Digital Academy Instructors

To source quality content for integration into Digital Academy's Canvas platform for creation of engaging and interactive courses that is fully responsive, compatible with the range of digital devices, providing enrolled users with industry-relevant, affordable solutions.
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All resources in Digital Academy Instructors

Cultural Intelligence

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GEOG 571 explores the relationships between culture and civil security and the process of geographically analyzing social, political, economic, and demographic information to understand human history, institutions, and behaviors. It is an elective course in the Geospatial Intelligence Certificate, the Intercollege Master of Professional Studies (iMPS-HLS), and the Master of Geographic Information Systems degree program that is offered exclusively through Penn State's World Campus. It is also one of the optional capstone courses that leads to Penn State's Postbaccalaureate Certificate in GIS. The course consists of projects, associated readings, and exams.

Material Type: Full Course

Author: George Van Otten

Energy and Sustainability in Society

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Experiential learning, yes! But...online? at a distance? independent undergraduate research? This capstone course in Energy and Sustainability Policy is a novel approach to exactly this. Each student follows the same overarching structure: a four-part written research report, weekly journals, group discussions, a LinkedIn presence, an in-person presentation and a video submission. Along the way, the student has numerous personal interactions with real world stakeholders and gives an in-person presentation to an interested local audience. Proven over many semesters now, this engaged scholarship model serves senior students well, guiding and building confidence and professional opportunities.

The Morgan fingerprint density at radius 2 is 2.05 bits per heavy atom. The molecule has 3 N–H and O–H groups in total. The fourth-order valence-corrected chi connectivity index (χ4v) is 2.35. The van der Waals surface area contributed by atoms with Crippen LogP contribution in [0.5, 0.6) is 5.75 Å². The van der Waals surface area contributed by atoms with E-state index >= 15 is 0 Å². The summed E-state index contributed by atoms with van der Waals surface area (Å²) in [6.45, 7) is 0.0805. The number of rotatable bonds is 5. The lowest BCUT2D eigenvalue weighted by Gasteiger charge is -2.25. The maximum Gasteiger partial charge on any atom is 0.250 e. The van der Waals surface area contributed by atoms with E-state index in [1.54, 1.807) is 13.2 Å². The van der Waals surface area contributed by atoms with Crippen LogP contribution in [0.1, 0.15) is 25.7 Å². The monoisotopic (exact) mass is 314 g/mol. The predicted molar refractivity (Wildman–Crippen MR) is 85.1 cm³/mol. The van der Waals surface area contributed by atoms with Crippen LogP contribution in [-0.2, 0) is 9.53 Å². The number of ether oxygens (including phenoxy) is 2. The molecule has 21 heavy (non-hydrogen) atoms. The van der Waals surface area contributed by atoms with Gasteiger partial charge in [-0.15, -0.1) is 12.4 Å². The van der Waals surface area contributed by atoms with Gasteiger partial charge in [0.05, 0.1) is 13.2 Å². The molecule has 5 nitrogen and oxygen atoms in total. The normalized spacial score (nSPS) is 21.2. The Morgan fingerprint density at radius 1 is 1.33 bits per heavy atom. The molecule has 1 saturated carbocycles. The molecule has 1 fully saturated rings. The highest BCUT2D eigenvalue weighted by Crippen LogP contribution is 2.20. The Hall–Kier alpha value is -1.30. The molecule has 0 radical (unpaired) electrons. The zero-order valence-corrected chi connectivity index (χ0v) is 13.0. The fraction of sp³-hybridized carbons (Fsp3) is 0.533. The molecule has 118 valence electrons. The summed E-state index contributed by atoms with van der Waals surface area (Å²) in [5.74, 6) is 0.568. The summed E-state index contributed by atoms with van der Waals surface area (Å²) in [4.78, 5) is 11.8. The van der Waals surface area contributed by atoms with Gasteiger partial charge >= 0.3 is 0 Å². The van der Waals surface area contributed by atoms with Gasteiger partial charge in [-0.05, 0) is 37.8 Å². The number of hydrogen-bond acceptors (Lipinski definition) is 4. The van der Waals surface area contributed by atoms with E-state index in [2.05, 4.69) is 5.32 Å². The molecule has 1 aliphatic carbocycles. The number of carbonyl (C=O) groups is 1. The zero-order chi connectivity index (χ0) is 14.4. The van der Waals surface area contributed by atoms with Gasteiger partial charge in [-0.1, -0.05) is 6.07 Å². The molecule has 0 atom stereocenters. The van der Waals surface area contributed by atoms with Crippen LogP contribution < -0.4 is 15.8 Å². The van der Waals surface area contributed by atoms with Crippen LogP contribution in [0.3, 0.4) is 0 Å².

Material Type: Full Course

Authors: Brandi Robinson, Vera Cole

GPS and GNSS

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Today GPS is critical to positioning, navigation, and timing. The smooth functioning of financial transactions, air traffic, ATMs, cell phones and modern life in general around the world depend on GPS. This very criticality requires continuous modernization. The oldest satellites in the current constellation were launched in the 1990s. If you imagine using a computer of that vintage today, it is not surprising that the system is being substantially updated. Global Positioning System (GPS) is now a part of a growing international con?text-the Global Navigation Satellite System, GNSS. This course dives into how GPS and other GNSS systems are designed, how they operate, and the impacts they have on spatial analysis and spatially-enabled systems.

Material Type: Full Course

Author: Jan Van Sickle

Physics 250 Laboratory: Conservation of Energy

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This is a lab activity involving transformations between the gravitational potential energy, elastic potential energy, and kinetic energy of a system. An air track with a glider and a photo gate timer are needed to perform the lab. The lab is divided into three separate but related parts. The first part involves using a spring to launch the glider horizontally, measuring the velocity of the glider, and then relating elastic potential energy to kinetic energy. The second activity involves adjusting the air track so that when the glider is launched, it goes up an incline. This set up allows students to relate elastic potential energy to gravitational potential energy. The third and final activity ties elastic potential, gravitational, and kinetic energy together. Using the knowledge they acquired from the first two activities, the students need to use Conservation of Energy to predict the velocity of the glider as it is launched up the incline and then compare their prediction to the experimental value.

Material Type: Activity/Lab

Technical Project Management in Living and Geometric Order: A Practical Perspective

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Technical Project Management in Living and Geometric Order demonstrates that even the best-laid project plans can be undone by new technologies, financial upheavals, or resource scarcity, to name just a few disruptors. It encourages project managers to focus on learning throughout a project, with the understanding that what they learn could necessitate major changes in midstream. This adaptive, flexible, living-order approach is inspired by Lean in construction projects and Agile in software development. Technical Project Management in Living and Geometric Order explains how today’s projects unfold in dynamic environments in response to unexpected events. With its practical tips, detailed graphics, links to additional resources, and interviews with engineering professionals, it’s an accessible introduction to the living order for aspiring project managers.

Material Type: Full Course

Authors: Jeffrey Russell, John Nelson, Wayne Pferdehirt